By Becky Barnes, Editor
While not everyone can find $10 million in coins in their backyard, local antique expert Bobby Lake said there are many treasures in Harrison County.
And, he expects some of those to be brought to him for appraisal at an event to welcome people to the Cynthiana-Harrison County Museum during its 20th anniversary.
Lake will be at the museum Friday, March 21, from 1-4 p.m. to offer free antique appraisals for anyone who wants to drop by with their treasure.
Due to the limited amount of time, event coordinators ask that each person bring only one item.
Lake, who is owner of Kentucky Realty and has been a realtor and auctioneer for 32 years, said he will be able to get real close to the age of the piece as well as its value.
“Many people have family pieces that you just can’t put a value on,” said Lake. However, he added that he can give them an idea of what they might earn if they were to sell the item.
He said he expects to see several pieces of old costume jewelry, silverware and partial sets of china.
“I’m not really expecting any large pieces,” he said. However, if someone has good photographs of the front, sides and back of a piece of furniture, he said he should be able to work with those to give a fair appraisal.
Lake, who is a 20-year member of the Certified Appraisers Guild of America, said many of Harrison County treasures can be found in the most unusual places.
Barns, he said, are a good place to look for old furniture. Many old pieces were often relegated to the barn or back porch and where they remain today. Those may be in poor condition, but someone interested in restoration can breath new life into them.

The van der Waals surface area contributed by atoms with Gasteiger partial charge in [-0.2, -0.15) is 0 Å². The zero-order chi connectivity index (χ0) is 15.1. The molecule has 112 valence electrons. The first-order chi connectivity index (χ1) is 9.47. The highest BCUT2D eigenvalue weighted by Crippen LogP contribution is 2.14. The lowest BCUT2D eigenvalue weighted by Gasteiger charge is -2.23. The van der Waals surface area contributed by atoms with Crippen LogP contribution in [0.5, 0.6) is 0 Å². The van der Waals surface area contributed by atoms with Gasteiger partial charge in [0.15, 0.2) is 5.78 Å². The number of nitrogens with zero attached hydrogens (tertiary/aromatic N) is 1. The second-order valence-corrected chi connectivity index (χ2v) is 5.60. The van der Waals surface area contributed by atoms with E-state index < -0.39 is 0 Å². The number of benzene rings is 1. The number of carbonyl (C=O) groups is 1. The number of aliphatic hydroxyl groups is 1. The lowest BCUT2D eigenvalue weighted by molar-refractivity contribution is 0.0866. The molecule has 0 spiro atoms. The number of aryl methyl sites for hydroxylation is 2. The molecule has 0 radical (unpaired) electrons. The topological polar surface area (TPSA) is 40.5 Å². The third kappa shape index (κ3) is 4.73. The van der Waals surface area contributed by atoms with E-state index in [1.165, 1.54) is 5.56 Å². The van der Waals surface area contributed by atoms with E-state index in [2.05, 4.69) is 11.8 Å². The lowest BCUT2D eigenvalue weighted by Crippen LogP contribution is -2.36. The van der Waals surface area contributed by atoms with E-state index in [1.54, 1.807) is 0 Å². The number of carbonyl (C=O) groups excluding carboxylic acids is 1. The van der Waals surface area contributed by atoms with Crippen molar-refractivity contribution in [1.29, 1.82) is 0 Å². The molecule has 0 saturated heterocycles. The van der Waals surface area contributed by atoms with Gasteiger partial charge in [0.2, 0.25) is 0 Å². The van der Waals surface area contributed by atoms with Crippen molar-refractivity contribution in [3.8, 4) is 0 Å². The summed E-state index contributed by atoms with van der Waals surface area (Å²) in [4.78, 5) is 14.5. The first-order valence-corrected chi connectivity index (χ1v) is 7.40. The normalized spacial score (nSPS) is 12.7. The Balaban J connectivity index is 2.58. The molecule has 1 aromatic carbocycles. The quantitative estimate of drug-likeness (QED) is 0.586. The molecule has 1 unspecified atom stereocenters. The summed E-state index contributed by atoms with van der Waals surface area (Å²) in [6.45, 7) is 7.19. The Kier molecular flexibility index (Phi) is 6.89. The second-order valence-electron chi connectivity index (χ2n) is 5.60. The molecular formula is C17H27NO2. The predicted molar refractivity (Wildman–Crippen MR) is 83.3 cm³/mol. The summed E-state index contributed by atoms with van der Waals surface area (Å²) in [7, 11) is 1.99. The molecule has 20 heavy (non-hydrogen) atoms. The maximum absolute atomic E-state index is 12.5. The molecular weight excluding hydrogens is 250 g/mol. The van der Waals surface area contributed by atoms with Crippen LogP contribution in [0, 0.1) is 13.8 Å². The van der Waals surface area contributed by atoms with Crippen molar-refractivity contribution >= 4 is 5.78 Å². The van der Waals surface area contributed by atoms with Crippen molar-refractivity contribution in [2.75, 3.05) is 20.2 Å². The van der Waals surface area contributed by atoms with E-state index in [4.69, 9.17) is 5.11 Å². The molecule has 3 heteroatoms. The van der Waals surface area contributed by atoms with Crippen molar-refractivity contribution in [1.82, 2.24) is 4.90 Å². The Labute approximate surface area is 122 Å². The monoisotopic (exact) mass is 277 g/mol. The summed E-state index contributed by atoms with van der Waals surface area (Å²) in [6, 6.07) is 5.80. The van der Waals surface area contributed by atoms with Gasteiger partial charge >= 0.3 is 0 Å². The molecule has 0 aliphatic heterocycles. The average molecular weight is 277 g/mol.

Restoration is another of Lake’s hobbies.
He said he enjoys taking a piece that appears to be ready for the wood pile and revitalizing it to near its original state.
In fact, several years ago when Harrison County had dumpsters dotting country road, Lake saw a few pieces of furniture setting beside the dumpster and stopped. He retrieved a couple of rose-back chairs and a Shaker rocker that he was able to restore.
He said the Berry community is a trove of interesting and unique items.
Covers for baseballs used in the major league were made in Berry, he said. The museum has a piece that was used to hold the core of the ball while the leather cover was sewn around it.
To make an appointment, call museum volunteers Mary Grable at 234-6541 or Kenny Simpson at 588-0081. The museum is located at 124 S. Walnut St.